AT HOME WITH

AUTISM BLOG

The Playroom

Those of us who have young kids understand the trials and tribulations that come with storing toys in our homes. We can put them in the child’s room, but it increases the likelihood of them playing with the gadgets and stuffed animals throughout the night. Some of us surrender to the toys, and they are scattered in different locations throughout our homes. Others create a specific place that defines where play and social engagement with toys can occur. Many call this “The Playroom”.

Give me a show of hands if you are guilty of the scattered toys (writer scans room and shyly raises her hand). Most of the time it is not intentional, but because we do not possess the time for the constant mindfulness that is required to neatly place the hundreds of toys and their pieces in specific locations.  I know from personal experience that I can spend three hours sorting Barbie clothes, doll diapers (yes, those really exist) and Legos while trying to navigate my way through mismatched puzzle pieces only to find the very next day the room is in the same position it was prior to the cleaning frenzy. I would throw my hands in the air and surrender. 

In my home, we recently dedicated a space in the basement that we are transforming to allow for the mismatched puzzle pieces and Lego blocks. This space will be available for my children and their neighborhood and school friends to be themselves, play games and create memories without having to worry about whether or not mom is going to give them the “did you really just turn that basket of toys over again” glare.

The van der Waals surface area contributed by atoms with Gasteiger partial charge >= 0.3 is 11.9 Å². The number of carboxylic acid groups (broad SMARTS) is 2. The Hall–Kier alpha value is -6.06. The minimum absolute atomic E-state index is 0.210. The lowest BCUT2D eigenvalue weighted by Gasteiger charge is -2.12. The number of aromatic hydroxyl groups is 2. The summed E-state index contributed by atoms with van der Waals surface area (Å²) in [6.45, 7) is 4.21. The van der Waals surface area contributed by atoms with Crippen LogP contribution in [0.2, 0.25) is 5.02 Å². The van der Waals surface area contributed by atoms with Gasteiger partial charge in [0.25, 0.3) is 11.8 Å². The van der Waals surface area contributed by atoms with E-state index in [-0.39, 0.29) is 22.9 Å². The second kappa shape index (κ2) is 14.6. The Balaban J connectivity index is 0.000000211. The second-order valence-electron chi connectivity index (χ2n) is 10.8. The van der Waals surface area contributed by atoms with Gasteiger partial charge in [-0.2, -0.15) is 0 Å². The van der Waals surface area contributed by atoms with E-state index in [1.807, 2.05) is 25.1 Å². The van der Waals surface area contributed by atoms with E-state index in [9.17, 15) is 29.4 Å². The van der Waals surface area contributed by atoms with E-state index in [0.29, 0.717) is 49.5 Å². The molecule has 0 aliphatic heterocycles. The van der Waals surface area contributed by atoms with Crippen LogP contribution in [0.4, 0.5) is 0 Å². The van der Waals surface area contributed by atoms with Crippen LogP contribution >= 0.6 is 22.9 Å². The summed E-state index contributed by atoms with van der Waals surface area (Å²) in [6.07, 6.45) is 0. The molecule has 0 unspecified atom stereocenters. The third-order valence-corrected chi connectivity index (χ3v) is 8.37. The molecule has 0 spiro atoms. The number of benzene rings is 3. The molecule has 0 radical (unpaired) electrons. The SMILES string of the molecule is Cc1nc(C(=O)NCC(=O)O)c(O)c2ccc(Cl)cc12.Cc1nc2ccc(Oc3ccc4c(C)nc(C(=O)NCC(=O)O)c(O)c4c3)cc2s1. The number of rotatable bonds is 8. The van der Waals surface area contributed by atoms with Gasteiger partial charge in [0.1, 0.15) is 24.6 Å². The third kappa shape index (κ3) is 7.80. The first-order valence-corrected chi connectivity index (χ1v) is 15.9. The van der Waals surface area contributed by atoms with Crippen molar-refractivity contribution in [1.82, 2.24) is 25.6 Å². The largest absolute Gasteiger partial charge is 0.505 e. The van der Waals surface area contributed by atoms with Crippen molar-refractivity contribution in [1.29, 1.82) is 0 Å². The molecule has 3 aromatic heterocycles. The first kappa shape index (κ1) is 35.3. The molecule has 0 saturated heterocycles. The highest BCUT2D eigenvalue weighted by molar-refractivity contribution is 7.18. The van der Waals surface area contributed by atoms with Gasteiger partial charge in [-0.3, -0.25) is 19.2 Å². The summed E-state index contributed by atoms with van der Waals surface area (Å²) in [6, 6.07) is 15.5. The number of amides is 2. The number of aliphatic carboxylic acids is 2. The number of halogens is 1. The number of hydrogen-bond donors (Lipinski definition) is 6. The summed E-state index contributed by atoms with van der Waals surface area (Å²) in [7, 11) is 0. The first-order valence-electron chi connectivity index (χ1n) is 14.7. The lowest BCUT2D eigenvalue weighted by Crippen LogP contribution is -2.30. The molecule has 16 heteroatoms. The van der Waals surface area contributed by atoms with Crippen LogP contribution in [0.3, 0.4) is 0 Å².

Playrooms are important because playing is important in a child’s life, especially a child impacted by autism. Children’s growth depends on play and their social development during playtime is a crucial part of how our children learn to manage relationships in the future. So often, our friends diagnosed with an Autism Spectrum Disorder, miss these experiences with their friends and siblings due to lack of understanding of the social norms and basic steps lead to success in conversations, greetings, and friendships. Some of my friends impacted with ASD would fill their entire room with only Legos, which can restrict friends from wanting to play, because they don’t share that same interest.

That’s why at CARE we are building not only a physical classroom for our CARE clubs but our own playroom where children impacted by Autism Spectrum Disorders can have that same opportunity that the playroom in my basement provides.  A place where social development is nurtured, taught and developed.  A place for them to branch out and try new activities. A place where our friends with ASD feel respected, understood and cared for.  If you haven’t visited us in CARE, feel free to stop by!

 

Published 2016/01/15 by Nicole McLain
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